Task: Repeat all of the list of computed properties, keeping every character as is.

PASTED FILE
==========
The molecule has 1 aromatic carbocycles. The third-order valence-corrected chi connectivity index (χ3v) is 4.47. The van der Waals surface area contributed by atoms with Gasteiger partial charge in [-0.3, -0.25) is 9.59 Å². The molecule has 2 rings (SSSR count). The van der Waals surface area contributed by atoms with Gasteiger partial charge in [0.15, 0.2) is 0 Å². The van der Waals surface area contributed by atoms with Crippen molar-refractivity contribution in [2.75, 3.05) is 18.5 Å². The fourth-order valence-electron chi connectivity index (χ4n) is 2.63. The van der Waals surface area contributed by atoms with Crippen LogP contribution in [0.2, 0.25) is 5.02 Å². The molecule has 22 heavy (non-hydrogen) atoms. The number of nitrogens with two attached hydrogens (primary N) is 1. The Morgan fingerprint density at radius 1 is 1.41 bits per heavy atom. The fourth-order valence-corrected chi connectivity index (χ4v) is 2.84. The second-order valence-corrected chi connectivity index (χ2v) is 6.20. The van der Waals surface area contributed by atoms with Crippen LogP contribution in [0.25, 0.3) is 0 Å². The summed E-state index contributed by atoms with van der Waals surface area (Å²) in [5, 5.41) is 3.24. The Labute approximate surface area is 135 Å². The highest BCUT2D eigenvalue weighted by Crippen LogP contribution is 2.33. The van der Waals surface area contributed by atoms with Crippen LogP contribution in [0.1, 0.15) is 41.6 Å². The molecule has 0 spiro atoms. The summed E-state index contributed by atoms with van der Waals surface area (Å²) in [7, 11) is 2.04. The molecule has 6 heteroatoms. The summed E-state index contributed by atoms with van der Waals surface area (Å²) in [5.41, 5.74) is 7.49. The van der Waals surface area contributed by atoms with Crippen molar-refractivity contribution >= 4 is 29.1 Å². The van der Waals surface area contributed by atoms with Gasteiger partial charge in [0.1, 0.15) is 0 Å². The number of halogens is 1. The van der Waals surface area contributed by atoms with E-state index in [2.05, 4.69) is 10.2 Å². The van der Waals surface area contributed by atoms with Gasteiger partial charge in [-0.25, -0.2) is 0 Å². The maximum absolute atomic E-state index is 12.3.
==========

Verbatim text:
The molecule has 1 aromatic carbocycles. The third-order valence-corrected chi connectivity index (χ3v) is 4.47. The van der Waals surface area contributed by atoms with Gasteiger partial charge in [-0.3, -0.25) is 9.59 Å². The molecule has 2 rings (SSSR count). The van der Waals surface area contributed by atoms with Gasteiger partial charge in [0.15, 0.2) is 0 Å². The van der Waals surface area contributed by atoms with Crippen molar-refractivity contribution in [2.75, 3.05) is 18.5 Å². The fourth-order valence-electron chi connectivity index (χ4n) is 2.63. The van der Waals surface area contributed by atoms with Crippen LogP contribution in [0.2, 0.25) is 5.02 Å². The molecule has 22 heavy (non-hydrogen) atoms. The number of nitrogens with two attached hydrogens (primary N) is 1. The Morgan fingerprint density at radius 1 is 1.41 bits per heavy atom. The fourth-order valence-corrected chi connectivity index (χ4v) is 2.84. The second-order valence-corrected chi connectivity index (χ2v) is 6.20. The van der Waals surface area contributed by atoms with Crippen LogP contribution in [0.25, 0.3) is 0 Å². The summed E-state index contributed by atoms with van der Waals surface area (Å²) in [5, 5.41) is 3.24. The Labute approximate surface area is 135 Å². The highest BCUT2D eigenvalue weighted by Crippen LogP contribution is 2.33. The van der Waals surface area contributed by atoms with Crippen LogP contribution in [0.1, 0.15) is 41.6 Å². The molecule has 0 spiro atoms. The summed E-state index contributed by atoms with van der Waals surface area (Å²) in [7, 11) is 2.04. The molecule has 6 heteroatoms. The summed E-state index contributed by atoms with van der Waals surface area (Å²) in [5.41, 5.74) is 7.49. The van der Waals surface area contributed by atoms with Crippen molar-refractivity contribution >= 4 is 29.1 Å². The van der Waals surface area contributed by atoms with Gasteiger partial charge in [0.1, 0.15) is 0 Å². The number of halogens is 1. The van der Waals surface area contributed by atoms with E-state index in [2.05, 4.69) is 10.2 Å². The van der Waals surface area contributed by atoms with Gasteiger partial charge in [-0.25, -0.2) is 0 Å². The maximum absolute atomic E-state index is 12.3.